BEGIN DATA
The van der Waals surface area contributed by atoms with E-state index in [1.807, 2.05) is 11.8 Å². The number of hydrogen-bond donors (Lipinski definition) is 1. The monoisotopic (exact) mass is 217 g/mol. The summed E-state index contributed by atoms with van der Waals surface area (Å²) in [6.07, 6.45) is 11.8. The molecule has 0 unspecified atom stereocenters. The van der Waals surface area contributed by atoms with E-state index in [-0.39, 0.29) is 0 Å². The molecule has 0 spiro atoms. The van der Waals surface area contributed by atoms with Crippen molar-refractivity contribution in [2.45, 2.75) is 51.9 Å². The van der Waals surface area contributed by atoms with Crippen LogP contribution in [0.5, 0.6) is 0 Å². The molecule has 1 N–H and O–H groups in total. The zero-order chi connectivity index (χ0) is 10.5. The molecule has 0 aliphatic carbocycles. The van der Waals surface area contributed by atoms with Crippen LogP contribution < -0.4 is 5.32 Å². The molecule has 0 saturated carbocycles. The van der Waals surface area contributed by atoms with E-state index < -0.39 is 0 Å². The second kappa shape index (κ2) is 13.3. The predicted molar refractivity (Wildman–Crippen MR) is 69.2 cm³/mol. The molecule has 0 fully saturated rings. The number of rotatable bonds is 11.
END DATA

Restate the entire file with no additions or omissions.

The van der Waals surface area contributed by atoms with E-state index in [1.807, 2.05) is 11.8 Å². The number of hydrogen-bond donors (Lipinski definition) is 1. The monoisotopic (exact) mass is 217 g/mol. The summed E-state index contributed by atoms with van der Waals surface area (Å²) in [6.07, 6.45) is 11.8. The molecule has 0 unspecified atom stereocenters. The van der Waals surface area contributed by atoms with E-state index in [-0.39, 0.29) is 0 Å². The molecule has 0 spiro atoms. The van der Waals surface area contributed by atoms with Crippen molar-refractivity contribution in [2.45, 2.75) is 51.9 Å². The van der Waals surface area contributed by atoms with Crippen LogP contribution in [0.5, 0.6) is 0 Å². The molecule has 1 N–H and O–H groups in total. The zero-order chi connectivity index (χ0) is 10.5. The molecule has 0 aliphatic carbocycles. The van der Waals surface area contributed by atoms with Crippen LogP contribution < -0.4 is 5.32 Å². The molecule has 0 saturated carbocycles. The van der Waals surface area contributed by atoms with E-state index < -0.39 is 0 Å². The second kappa shape index (κ2) is 13.3. The predicted molar refractivity (Wildman–Crippen MR) is 69.2 cm³/mol. The molecule has 0 fully saturated rings. The number of rotatable bonds is 11.